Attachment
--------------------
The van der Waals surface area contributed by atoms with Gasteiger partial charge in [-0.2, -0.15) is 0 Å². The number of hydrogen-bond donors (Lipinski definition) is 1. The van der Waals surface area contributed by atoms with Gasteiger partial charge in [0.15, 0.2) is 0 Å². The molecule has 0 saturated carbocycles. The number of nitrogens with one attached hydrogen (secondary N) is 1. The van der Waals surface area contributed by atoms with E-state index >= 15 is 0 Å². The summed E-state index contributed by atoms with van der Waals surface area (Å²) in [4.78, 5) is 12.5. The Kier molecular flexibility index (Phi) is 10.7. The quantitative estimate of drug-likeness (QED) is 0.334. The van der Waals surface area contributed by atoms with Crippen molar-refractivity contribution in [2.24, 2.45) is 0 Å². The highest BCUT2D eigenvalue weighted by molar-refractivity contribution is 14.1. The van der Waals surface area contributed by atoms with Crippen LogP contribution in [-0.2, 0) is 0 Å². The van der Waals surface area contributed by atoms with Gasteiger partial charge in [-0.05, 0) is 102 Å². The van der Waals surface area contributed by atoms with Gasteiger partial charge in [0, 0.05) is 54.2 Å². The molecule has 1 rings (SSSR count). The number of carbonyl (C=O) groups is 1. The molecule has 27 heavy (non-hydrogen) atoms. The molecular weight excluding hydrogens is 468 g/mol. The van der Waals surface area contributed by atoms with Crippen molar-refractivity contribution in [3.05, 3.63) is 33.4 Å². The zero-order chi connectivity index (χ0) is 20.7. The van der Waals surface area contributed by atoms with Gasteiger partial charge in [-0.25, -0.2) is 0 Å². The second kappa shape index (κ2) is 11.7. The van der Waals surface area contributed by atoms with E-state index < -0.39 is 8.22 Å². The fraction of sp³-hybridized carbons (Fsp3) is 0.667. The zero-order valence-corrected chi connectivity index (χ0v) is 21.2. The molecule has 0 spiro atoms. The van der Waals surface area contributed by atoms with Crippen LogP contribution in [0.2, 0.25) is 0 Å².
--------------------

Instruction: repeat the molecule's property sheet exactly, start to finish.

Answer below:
The van der Waals surface area contributed by atoms with Gasteiger partial charge in [-0.2, -0.15) is 0 Å². The number of hydrogen-bond donors (Lipinski definition) is 1. The van der Waals surface area contributed by atoms with Gasteiger partial charge in [0.15, 0.2) is 0 Å². The molecule has 0 saturated carbocycles. The number of nitrogens with one attached hydrogen (secondary N) is 1. The van der Waals surface area contributed by atoms with E-state index >= 15 is 0 Å². The summed E-state index contributed by atoms with van der Waals surface area (Å²) in [4.78, 5) is 12.5. The Kier molecular flexibility index (Phi) is 10.7. The quantitative estimate of drug-likeness (QED) is 0.334. The van der Waals surface area contributed by atoms with Crippen molar-refractivity contribution in [2.24, 2.45) is 0 Å². The highest BCUT2D eigenvalue weighted by molar-refractivity contribution is 14.1. The van der Waals surface area contributed by atoms with Crippen LogP contribution in [-0.2, 0) is 0 Å². The van der Waals surface area contributed by atoms with Gasteiger partial charge in [-0.05, 0) is 102 Å². The van der Waals surface area contributed by atoms with Gasteiger partial charge in [0, 0.05) is 54.2 Å². The molecule has 1 rings (SSSR count). The number of carbonyl (C=O) groups is 1. The molecule has 27 heavy (non-hydrogen) atoms. The molecular weight excluding hydrogens is 468 g/mol. The van der Waals surface area contributed by atoms with Crippen molar-refractivity contribution in [3.05, 3.63) is 33.4 Å². The zero-order chi connectivity index (χ0) is 20.7. The van der Waals surface area contributed by atoms with Gasteiger partial charge in [-0.25, -0.2) is 0 Å². The second kappa shape index (κ2) is 11.7. The van der Waals surface area contributed by atoms with E-state index < -0.39 is 8.22 Å². The fraction of sp³-hybridized carbons (Fsp3) is 0.667. The zero-order valence-corrected chi connectivity index (χ0v) is 21.2. The molecule has 0 spiro atoms. The van der Waals surface area contributed by atoms with Crippen LogP contribution in [0.2, 0.25) is 0 Å².